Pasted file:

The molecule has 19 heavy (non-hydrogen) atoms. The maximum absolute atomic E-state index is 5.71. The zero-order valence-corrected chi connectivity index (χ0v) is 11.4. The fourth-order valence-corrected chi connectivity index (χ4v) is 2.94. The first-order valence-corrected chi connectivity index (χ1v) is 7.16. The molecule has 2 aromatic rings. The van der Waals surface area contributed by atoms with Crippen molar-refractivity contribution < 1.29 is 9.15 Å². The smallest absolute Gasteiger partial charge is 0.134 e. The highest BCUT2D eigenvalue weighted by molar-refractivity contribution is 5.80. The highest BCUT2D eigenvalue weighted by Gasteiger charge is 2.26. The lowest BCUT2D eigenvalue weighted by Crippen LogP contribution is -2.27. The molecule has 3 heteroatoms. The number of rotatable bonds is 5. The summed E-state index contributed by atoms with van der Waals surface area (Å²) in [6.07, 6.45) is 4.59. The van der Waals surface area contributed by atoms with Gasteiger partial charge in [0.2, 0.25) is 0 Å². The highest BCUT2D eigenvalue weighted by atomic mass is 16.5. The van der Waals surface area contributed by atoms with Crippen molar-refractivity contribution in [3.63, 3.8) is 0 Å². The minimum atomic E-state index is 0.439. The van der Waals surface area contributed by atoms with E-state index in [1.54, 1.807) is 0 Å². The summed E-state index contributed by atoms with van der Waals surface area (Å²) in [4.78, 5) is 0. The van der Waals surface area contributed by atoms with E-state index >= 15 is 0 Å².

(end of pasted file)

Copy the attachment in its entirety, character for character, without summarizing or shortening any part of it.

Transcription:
The molecule has 19 heavy (non-hydrogen) atoms. The maximum absolute atomic E-state index is 5.71. The zero-order valence-corrected chi connectivity index (χ0v) is 11.4. The fourth-order valence-corrected chi connectivity index (χ4v) is 2.94. The first-order valence-corrected chi connectivity index (χ1v) is 7.16. The molecule has 2 aromatic rings. The van der Waals surface area contributed by atoms with Crippen molar-refractivity contribution < 1.29 is 9.15 Å². The smallest absolute Gasteiger partial charge is 0.134 e. The highest BCUT2D eigenvalue weighted by molar-refractivity contribution is 5.80. The highest BCUT2D eigenvalue weighted by Gasteiger charge is 2.26. The lowest BCUT2D eigenvalue weighted by Crippen LogP contribution is -2.27. The molecule has 3 heteroatoms. The number of rotatable bonds is 5. The summed E-state index contributed by atoms with van der Waals surface area (Å²) in [6.07, 6.45) is 4.59. The van der Waals surface area contributed by atoms with Gasteiger partial charge in [0.2, 0.25) is 0 Å². The highest BCUT2D eigenvalue weighted by atomic mass is 16.5. The van der Waals surface area contributed by atoms with Crippen molar-refractivity contribution in [3.63, 3.8) is 0 Å². The minimum atomic E-state index is 0.439. The van der Waals surface area contributed by atoms with E-state index in [1.54, 1.807) is 0 Å². The summed E-state index contributed by atoms with van der Waals surface area (Å²) in [4.78, 5) is 0. The van der Waals surface area contributed by atoms with E-state index >= 15 is 0 Å².